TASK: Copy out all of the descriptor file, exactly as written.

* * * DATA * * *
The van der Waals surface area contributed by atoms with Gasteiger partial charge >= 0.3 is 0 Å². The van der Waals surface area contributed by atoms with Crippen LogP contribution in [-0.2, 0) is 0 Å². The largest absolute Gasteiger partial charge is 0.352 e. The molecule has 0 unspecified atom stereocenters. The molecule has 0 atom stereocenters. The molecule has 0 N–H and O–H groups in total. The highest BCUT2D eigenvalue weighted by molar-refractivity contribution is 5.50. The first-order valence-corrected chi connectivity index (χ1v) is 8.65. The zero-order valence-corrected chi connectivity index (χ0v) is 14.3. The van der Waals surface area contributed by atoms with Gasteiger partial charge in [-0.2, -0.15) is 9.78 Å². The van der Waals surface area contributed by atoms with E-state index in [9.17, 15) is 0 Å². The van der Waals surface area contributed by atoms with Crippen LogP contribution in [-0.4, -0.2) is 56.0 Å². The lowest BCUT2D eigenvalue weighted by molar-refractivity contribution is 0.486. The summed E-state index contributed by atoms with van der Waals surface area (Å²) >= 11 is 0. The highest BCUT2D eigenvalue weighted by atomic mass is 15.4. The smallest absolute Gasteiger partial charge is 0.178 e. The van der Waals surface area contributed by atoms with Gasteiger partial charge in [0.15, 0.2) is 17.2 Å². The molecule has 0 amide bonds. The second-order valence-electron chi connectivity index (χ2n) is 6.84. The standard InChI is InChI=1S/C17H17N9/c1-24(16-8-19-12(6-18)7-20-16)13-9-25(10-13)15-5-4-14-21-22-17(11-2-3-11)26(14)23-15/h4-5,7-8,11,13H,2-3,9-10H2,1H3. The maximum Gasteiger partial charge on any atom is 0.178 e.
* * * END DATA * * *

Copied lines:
The van der Waals surface area contributed by atoms with Gasteiger partial charge >= 0.3 is 0 Å². The van der Waals surface area contributed by atoms with Crippen LogP contribution in [-0.2, 0) is 0 Å². The largest absolute Gasteiger partial charge is 0.352 e. The molecule has 0 unspecified atom stereocenters. The molecule has 0 atom stereocenters. The molecule has 0 N–H and O–H groups in total. The highest BCUT2D eigenvalue weighted by molar-refractivity contribution is 5.50. The first-order valence-corrected chi connectivity index (χ1v) is 8.65. The zero-order valence-corrected chi connectivity index (χ0v) is 14.3. The van der Waals surface area contributed by atoms with Gasteiger partial charge in [-0.2, -0.15) is 9.78 Å². The van der Waals surface area contributed by atoms with E-state index in [9.17, 15) is 0 Å². The van der Waals surface area contributed by atoms with Crippen LogP contribution in [-0.4, -0.2) is 56.0 Å². The lowest BCUT2D eigenvalue weighted by molar-refractivity contribution is 0.486. The summed E-state index contributed by atoms with van der Waals surface area (Å²) >= 11 is 0. The highest BCUT2D eigenvalue weighted by atomic mass is 15.4. The smallest absolute Gasteiger partial charge is 0.178 e. The van der Waals surface area contributed by atoms with Gasteiger partial charge in [0.15, 0.2) is 17.2 Å². The molecule has 0 amide bonds. The second-order valence-electron chi connectivity index (χ2n) is 6.84. The standard InChI is InChI=1S/C17H17N9/c1-24(16-8-19-12(6-18)7-20-16)13-9-25(10-13)15-5-4-14-21-22-17(11-2-3-11)26(14)23-15/h4-5,7-8,11,13H,2-3,9-10H2,1H3. The maximum Gasteiger partial charge on any atom is 0.178 e.